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Roberto Rossellini - Spotlight of the Month
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The Flowers of St. Francis

In 1949, Italian director Roberto Rossellini had fallen in love with actress Ingrid Bergman during filming of Stromboli (1950) and when Bergman, who was still married to her husband, Lars Lindstrom, became pregnant with Rossellini's child, it created an international scandal. The two were even condemned on the floor of the United States Senate. In the midst of the scandal, Rossellini was busy shooting the religious-themed film Francesco, giullare di Dio (English title: The Flowers of St. Francis: God's Jester) (1950). Made up of short vignettes, it was admittedly an unfashionable film which Rossellini shot, because, as he explained, "It was important for me to affirm everything that stood against slyness and cunning. In other words, I believed then and still believe that simplicity is a very powerful weapon...The innocent one will always defeat the evil one. I am absolutely convinced of this. [I]f we want to go back to the historical moment, we must remember that these were cruel and violent centuries, and yet in those centuries of violence appeared Saint Francis of Assisi and Saint Catherine of Siena." Author Peter Bernette has suggested that Rossellini made the film because, "he was concerned with the despair and cynicism facing postwar Europe, and unashamedly offered Saint Francis and his philosophy as an answer, as a way back to an essential wholeness."

In his article, The Message of St. Francis, Rossellini wrote, "I never meant to re-create the life of the saint. In The Flowers of St. Francis, I don't deal with either his birth or his death, nor do I pretend to offer a complete revelation of the Franciscan message or of its spirit, or to tackle the extraordinarily awesome and complex personality of Francis. Instead, I have wanted to show the effects of it on his followers, among whom, however, I have given particular emphasis to Brother Ginapro and Brother Giovanni, who display in an almost paradoxical way the sense of simplicity, innocence, and delight that emanates from Francis' own spirit. In short, as the title indicates, my film wants to focus on the merrier aspect of the Franciscan experience, on the playfulness, the 'perfect delight', the freedom the spirit finds in poverty and in an absolute detachment from material things. I have tried to render this particular aspect of the great Franciscan spirit following the model of the Fioretti where I still find, intact, the perfume of the most primitive Franciscanism."

To this end, Rossellini and his collaborator Federico Fellini wrote a 28-page treatment about St. Francis as a series of vignettes. For the role of St. Francis, Rossellini cast a real-life Franciscan monk, Brother Nazario Gerardi of the Nocere Inferiore Monastery. The other actors, with the exception of famed comedian Aldo Fabrizi in the unusual role as Nicolaio the Tyrant, were non-professionals. This caused Rossellini some problems when he cast an old man in a bit part. "He was a poor man, a beggar, in the little town. He was so full of desire to help me and he loved me so deeply he always cried, "Ah, now, I have finally found a father," and that was me, because I helped him a little. He was full of good-will. He was called Peparuolo, which means someone with a red nose, because he used to drink. I said to him, "Now, this is the scene. You see that is St. Francis. You come into the scene and you say to Saint Francis, 'Oh! St. Francis, I want to be with you.' Do you understand?" "Yes, sir." "We can rehearse, we can try," I said, and so we started. "So I appear and see Saint Francis and I ask..." he said. "No, listen, that is my explanation, you don't have to repeat that. Have you understood?" "Yes, yes, yes." "So try again." "I appear, I go to Saint Francis, and I say, but that is your explanation, but I have to say..." He was all the time repeating the whole idea, and it was impossible to detach him from it. In order to use him, because he was such a character, my assistant brought him from far away while I prepared the scene. Without saying anything – otherwise he would have repeated my words – I called him with a gesture and pushed him into the middle of the scene and he improvised."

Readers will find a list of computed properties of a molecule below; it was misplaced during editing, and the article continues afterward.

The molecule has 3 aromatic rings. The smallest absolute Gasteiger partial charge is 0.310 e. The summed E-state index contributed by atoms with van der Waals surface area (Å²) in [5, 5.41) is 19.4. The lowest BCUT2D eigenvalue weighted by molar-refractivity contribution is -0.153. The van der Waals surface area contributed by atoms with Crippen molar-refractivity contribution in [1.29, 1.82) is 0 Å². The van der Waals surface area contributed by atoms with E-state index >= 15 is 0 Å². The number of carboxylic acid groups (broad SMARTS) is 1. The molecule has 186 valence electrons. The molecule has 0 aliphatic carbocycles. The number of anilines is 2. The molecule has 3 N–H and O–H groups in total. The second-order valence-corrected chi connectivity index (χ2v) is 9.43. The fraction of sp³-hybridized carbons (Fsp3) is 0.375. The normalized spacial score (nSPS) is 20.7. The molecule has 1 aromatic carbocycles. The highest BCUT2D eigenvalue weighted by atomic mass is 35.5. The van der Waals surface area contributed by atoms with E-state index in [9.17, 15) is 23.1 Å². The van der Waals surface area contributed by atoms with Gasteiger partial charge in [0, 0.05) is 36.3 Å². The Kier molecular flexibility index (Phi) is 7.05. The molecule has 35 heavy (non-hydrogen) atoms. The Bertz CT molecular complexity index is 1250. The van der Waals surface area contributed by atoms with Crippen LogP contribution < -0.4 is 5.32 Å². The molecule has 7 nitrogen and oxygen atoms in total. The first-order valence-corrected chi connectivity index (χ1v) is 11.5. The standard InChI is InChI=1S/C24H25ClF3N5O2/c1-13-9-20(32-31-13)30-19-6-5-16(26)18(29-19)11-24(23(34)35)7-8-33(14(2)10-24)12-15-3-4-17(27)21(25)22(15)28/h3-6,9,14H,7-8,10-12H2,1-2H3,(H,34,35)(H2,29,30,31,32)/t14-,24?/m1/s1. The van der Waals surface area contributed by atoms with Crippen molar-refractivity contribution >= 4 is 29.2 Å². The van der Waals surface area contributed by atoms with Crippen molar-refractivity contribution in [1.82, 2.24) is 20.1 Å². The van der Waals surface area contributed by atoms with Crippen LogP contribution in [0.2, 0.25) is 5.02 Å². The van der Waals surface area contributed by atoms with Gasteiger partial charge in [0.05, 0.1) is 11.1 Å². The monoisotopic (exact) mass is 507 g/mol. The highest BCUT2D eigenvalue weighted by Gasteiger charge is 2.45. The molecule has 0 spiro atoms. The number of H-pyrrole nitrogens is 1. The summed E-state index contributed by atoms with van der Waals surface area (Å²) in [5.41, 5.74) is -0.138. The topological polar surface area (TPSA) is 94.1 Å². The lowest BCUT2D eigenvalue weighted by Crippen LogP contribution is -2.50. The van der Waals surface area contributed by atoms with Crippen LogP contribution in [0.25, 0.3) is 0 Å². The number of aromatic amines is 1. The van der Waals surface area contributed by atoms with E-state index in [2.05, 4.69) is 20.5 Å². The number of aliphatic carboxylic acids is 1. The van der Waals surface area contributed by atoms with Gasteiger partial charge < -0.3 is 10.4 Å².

The Flowers of St. Francis premiered at the Venice Film Festival on August 26, 1950. According to Ingrid Bergman, Rossellini was very nervous that night, despite the packed house and excellent reception by the audience. When the film premiered in America in October, 1952, it received a sympathetic review by Bosley Crowther in The New York Times, who wrote, "has no form or dramatic theme. But thanks to the simplicity of its filming and the sympathetic musical score Renzo Rossellini has affixed, it sends one forth from the theatre feeling kindlier towards his fellow man."

Producer: Angelo Rizzoli
Director: Roberto Rossellini
Screenplay: Federico Fellini; Father Antonio Lisandrini; Father Felix Morlion; Roberto Rossellini (screenplay and story); Brunello Rondi (uncredited)
Cinematography: Otello Martelli
Music: Renzo Rossellini
Film Editing: Jolanda Benvenuti
Cast: Gianfranco Bellini (Narrator, voice), Aldo Fabrizi (Nicolaio, il tiranno di Viterbo), Pino Locchi (San Francesco, voice), Peparuolo (Giovanni il Sempliciotto), Fra' Severino Pisacane (Fra' Ginapro).
BW-75m.

by Lorraine LoBianco

SOURCES:
The Flowers of St. Francis: God's Jester by Peter Brunette
The New York Times film review, The Flowers of St. Francis by Bosley Crowther, October 7, 1952
The Message of St. Francis by Roberto Rossellini VIEW TCMDb ENTRY

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